9. Goetz LL, Nelson AL, Guihan M, Bosshart HT, Harrow JJ, Gerhart KD, et al. Provider adherence to implementation of clinical practice guidelines for neurogenic bowel in adults with spinal cord injury. J spinal cord med. 2005; 28(5):394-406. [included in the review]

10. Coggrave M, Norton C, Wilson-Barnett J. Management of neurogenic bowel dysfunction in the community after spinal cord injury: a postal survey in the United Kingdom. Spinal cord. 2009; 47(4):323-30.

11. Leite VBE, Faro ACM. O cuidar do enfermeiro especialista em reabilitação físico-motora. Rev Esc Enferm USP. 2005; 39(1): 92-6. [ included in the review ]

12. North American Nursing Diagnosis Association International (NANDA-I). Nursing diagnoses: definitions and classification 2009-2011. Indianapolis: Wiley-Blackwell; 2009.

13. Orem DE. Modelo de Orem. Nursing. Concepts of Practice. 6th ed. St. Louis: Mosby; 2001.

14. Lynch AC, Antony A, Dobbs BR, Frizelle FA. Bowel dysfunction following spinal cord injury. Spinal cord [ Internet ]. 2001 [ cited 2013 Jan 24 ] 39(4):193-203. Available from: http://www.ncbi.nlm.nih.gov/pubmed/11420734

15. Benevento BT, Sipski ML. Neurogenic bladder, neurogenic bowel, and sexual dysfunction in people with spinal cord injury. Phys ther [ Internet ]. 2002 [ cited 2013 Jan 24 ] 82(6):601-12. Available from: http://www.ncbi.nlm.nih.gov/pubmed/12036401 [ included in the review ]

16. Bruni DS, Strazzieri KC, Gumieiro MN, Giovanazzi R, Sá VG, Faro ACM. Aspectos fisiopatológicos e assistenciais de enfermagem na reabilitação da pessoa com lesão medular. Rev Esc Enferm USP [ Internet ]. 2004 [ cited 2013 Jan 24 ] 38(1):71-9. Available from: http://www.scielo.br/pdf/reeusp/v38n1/09.pdf

17. Cafer CR, Barros ALBL, Lucena AF, Mahl MLS, Miche JLM. Diagnósticos de enfermagem e proposta de intervenções para pacientes com lesão medular. Acta paul enferm [ Internet ]. 2005. [ cited 2013 Jan 24 ] 18(4):347-53. Available from: http://www.scielo.br/scielo.php?script=sci_arttext&pid=S0103-21002005000400002 [ included in the review ]

18. Coggrave M, Wiesel PH, Norton C. Management of faecal incontinence and constipation in adults with central neurological diseases. Cochrane database syst rev [ Internet ]. 2006 [ cited 2013 Jan 24 ] 19(2): [ about 10.p] . Available from: http://www.ncbi.nlm.nih.gov/pubmed/16625555 [ included in the review ]

19. Scramin AP, Machado WCA. Cuidar de pessoas com tetraplegia no ambiente domiciliário: intervenções de enfermagem na dependência de longo prazo. Esc Anna Nery Rev Enferm. [Internet]. 2006 [cited 2013 Jan 24] 10(3):501-8. Available from: http://www.scielo.br/scielo.php?script=sci_arttext&pid=S1414-81452006000300020 [ included in the review ]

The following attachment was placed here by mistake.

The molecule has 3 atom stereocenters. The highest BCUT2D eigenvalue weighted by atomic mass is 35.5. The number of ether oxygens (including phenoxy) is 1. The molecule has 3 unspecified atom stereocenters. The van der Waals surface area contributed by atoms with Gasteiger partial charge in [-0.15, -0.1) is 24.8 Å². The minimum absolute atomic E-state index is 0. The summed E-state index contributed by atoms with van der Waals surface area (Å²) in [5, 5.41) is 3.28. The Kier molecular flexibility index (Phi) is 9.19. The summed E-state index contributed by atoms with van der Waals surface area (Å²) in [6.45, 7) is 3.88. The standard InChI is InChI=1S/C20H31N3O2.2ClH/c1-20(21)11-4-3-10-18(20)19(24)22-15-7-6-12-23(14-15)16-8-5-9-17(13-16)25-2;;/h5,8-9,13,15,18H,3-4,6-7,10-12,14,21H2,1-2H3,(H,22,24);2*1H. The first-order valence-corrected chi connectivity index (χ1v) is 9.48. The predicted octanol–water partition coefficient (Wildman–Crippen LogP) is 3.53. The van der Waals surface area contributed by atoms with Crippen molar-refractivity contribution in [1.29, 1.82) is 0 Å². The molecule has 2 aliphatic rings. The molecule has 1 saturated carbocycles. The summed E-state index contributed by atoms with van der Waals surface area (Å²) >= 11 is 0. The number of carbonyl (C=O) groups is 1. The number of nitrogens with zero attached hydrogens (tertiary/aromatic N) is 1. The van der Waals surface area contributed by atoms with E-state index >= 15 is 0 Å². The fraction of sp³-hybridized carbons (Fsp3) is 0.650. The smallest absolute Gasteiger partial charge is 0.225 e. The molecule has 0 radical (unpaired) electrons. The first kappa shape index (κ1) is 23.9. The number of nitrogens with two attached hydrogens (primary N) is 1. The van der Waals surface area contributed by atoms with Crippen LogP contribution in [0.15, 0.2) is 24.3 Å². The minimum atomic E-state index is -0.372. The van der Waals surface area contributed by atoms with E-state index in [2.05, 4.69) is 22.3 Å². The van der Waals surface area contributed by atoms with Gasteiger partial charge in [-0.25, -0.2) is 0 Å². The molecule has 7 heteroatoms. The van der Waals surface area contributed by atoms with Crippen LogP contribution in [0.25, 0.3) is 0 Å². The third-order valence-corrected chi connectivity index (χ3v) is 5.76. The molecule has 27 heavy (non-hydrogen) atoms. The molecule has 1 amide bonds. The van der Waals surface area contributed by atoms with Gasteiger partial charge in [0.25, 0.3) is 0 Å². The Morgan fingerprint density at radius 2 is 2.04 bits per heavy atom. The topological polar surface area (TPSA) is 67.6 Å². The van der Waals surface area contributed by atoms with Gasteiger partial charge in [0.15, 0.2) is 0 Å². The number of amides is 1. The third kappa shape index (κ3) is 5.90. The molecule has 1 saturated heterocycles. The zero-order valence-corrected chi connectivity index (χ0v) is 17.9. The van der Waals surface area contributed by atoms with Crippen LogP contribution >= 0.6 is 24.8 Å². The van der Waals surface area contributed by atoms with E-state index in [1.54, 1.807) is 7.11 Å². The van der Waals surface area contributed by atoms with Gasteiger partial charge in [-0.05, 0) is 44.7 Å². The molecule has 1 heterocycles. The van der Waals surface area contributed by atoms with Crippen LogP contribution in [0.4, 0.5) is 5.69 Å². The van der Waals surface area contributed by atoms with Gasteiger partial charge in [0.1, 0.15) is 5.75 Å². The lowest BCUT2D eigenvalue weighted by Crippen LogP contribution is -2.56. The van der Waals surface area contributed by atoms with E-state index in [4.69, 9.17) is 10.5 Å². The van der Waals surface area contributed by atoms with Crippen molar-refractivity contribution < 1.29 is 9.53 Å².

20. Korsten MA, Singal AK, Monga A, Chaparala G, Khan AM, Palmon R, et al. Anorectal stimulation auses increased colonic motor activity in subjects with spinal cord injury. J spinal cord med [ Internet ]. 2007 [ cited 2013 Jan 24 ] 30(1):31-5. Available from: http://www.ncbi.nlm.nih.gov/pubmed/17385267 [ included in the review ]

21. Christensen P, Bazzocchi G, Coggrave M, Abel R, Hulting C, Krogh K, et al. Outcome of Transanal Irrigation for Bowel Dysfunction in Patients With Spinal Cord Injury. J spinal cord med [ Internet ]. 2008 [ cited 2013 Jan 24 ] 31(5): 560–7. Available from: http://www.ncbi.nlm.nih.gov/pmc/articles/PMC2607129/ [ included in the review ]

22. Krassioukov A, Eng LL, Claxton G, Sakakibara BM, Shum S. Neurogenic bowel management after spinal cord injury: a systematic review of the evidence. Spinal cord [ Internet ]. 2010 [ cited 2013 Jan 24 ] 48(10):718-33. Available from: http://www.ncbi.nlm.nih.gov/pmc/articles/PMC2607129/ [ included in the review ]

23. Potter PA, Perry AG. Fundamentos de enfermagem. Rio de janeiro: Elsevier; 2009.

24. Carpenito-Moyet LJ. Manual de Diagnósticos de Enfermagem. 10 ed. Porto Alegre: Artmed; 2009.

 

 

PARTICIPATION OF THE AUTHORS
Adriana Santana de Vasconcelos, Inacia Sátiro Xavier de França, Hemília Gabrielly de Oliveira Cartaxo, Alexsandro Silva Coura e Francisco Stélio de Sousa, Paraíba State University. Concept, design, writing, critical review and final approval.

Bertha Cruz Enders, Rio Grande do Norte Federal University. Writing, critical review and final approval.

 

 

Received:  01/12/2011
Revised:    07/01/2013
Approved: 18/10/2013